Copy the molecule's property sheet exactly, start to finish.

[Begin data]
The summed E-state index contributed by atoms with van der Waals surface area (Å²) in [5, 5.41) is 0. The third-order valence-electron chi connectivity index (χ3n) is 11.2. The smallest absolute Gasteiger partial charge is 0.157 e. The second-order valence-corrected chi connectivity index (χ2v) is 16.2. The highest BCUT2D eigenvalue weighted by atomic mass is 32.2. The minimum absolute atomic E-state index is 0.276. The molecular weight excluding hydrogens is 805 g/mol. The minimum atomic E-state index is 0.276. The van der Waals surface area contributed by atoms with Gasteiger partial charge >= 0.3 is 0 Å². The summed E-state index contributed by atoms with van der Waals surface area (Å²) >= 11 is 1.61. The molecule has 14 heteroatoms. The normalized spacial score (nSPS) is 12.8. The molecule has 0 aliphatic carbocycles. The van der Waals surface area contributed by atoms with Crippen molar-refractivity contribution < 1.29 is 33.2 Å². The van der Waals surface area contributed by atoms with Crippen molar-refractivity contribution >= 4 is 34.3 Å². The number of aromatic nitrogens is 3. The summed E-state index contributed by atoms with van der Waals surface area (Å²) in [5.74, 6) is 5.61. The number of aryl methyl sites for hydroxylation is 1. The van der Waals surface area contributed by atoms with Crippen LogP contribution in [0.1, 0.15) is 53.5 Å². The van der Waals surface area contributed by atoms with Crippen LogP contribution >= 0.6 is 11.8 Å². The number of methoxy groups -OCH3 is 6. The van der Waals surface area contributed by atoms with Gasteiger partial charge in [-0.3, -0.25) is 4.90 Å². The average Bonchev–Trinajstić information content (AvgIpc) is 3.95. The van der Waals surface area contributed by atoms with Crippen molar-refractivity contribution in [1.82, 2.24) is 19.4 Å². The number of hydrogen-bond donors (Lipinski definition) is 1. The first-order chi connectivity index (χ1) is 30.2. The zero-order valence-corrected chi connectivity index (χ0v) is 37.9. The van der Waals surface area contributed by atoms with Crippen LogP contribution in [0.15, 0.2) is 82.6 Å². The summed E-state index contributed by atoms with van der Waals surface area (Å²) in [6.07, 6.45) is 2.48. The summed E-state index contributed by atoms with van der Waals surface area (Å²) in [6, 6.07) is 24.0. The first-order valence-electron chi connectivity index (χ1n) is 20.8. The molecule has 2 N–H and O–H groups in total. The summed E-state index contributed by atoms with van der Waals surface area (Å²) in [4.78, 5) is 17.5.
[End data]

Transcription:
The summed E-state index contributed by atoms with van der Waals surface area (Å²) in [5, 5.41) is 0. The third-order valence-electron chi connectivity index (χ3n) is 11.2. The smallest absolute Gasteiger partial charge is 0.157 e. The second-order valence-corrected chi connectivity index (χ2v) is 16.2. The highest BCUT2D eigenvalue weighted by atomic mass is 32.2. The minimum absolute atomic E-state index is 0.276. The molecular weight excluding hydrogens is 805 g/mol. The minimum atomic E-state index is 0.276. The van der Waals surface area contributed by atoms with Gasteiger partial charge >= 0.3 is 0 Å². The summed E-state index contributed by atoms with van der Waals surface area (Å²) >= 11 is 1.61. The molecule has 14 heteroatoms. The normalized spacial score (nSPS) is 12.8. The molecule has 0 aliphatic carbocycles. The van der Waals surface area contributed by atoms with Crippen molar-refractivity contribution < 1.29 is 33.2 Å². The van der Waals surface area contributed by atoms with Crippen molar-refractivity contribution >= 4 is 34.3 Å². The number of aromatic nitrogens is 3. The summed E-state index contributed by atoms with van der Waals surface area (Å²) in [5.74, 6) is 5.61. The number of aryl methyl sites for hydroxylation is 1. The van der Waals surface area contributed by atoms with Crippen LogP contribution in [0.1, 0.15) is 53.5 Å². The van der Waals surface area contributed by atoms with Crippen LogP contribution >= 0.6 is 11.8 Å². The number of methoxy groups -OCH3 is 6. The van der Waals surface area contributed by atoms with Gasteiger partial charge in [-0.3, -0.25) is 4.90 Å². The average Bonchev–Trinajstić information content (AvgIpc) is 3.95. The van der Waals surface area contributed by atoms with Crippen molar-refractivity contribution in [1.82, 2.24) is 19.4 Å². The number of hydrogen-bond donors (Lipinski definition) is 1. The first-order chi connectivity index (χ1) is 30.2. The zero-order valence-corrected chi connectivity index (χ0v) is 37.9. The van der Waals surface area contributed by atoms with Crippen LogP contribution in [0.15, 0.2) is 82.6 Å². The summed E-state index contributed by atoms with van der Waals surface area (Å²) in [6.07, 6.45) is 2.48. The summed E-state index contributed by atoms with van der Waals surface area (Å²) in [6, 6.07) is 24.0. The first-order valence-electron chi connectivity index (χ1n) is 20.8. The molecule has 2 N–H and O–H groups in total. The summed E-state index contributed by atoms with van der Waals surface area (Å²) in [4.78, 5) is 17.5.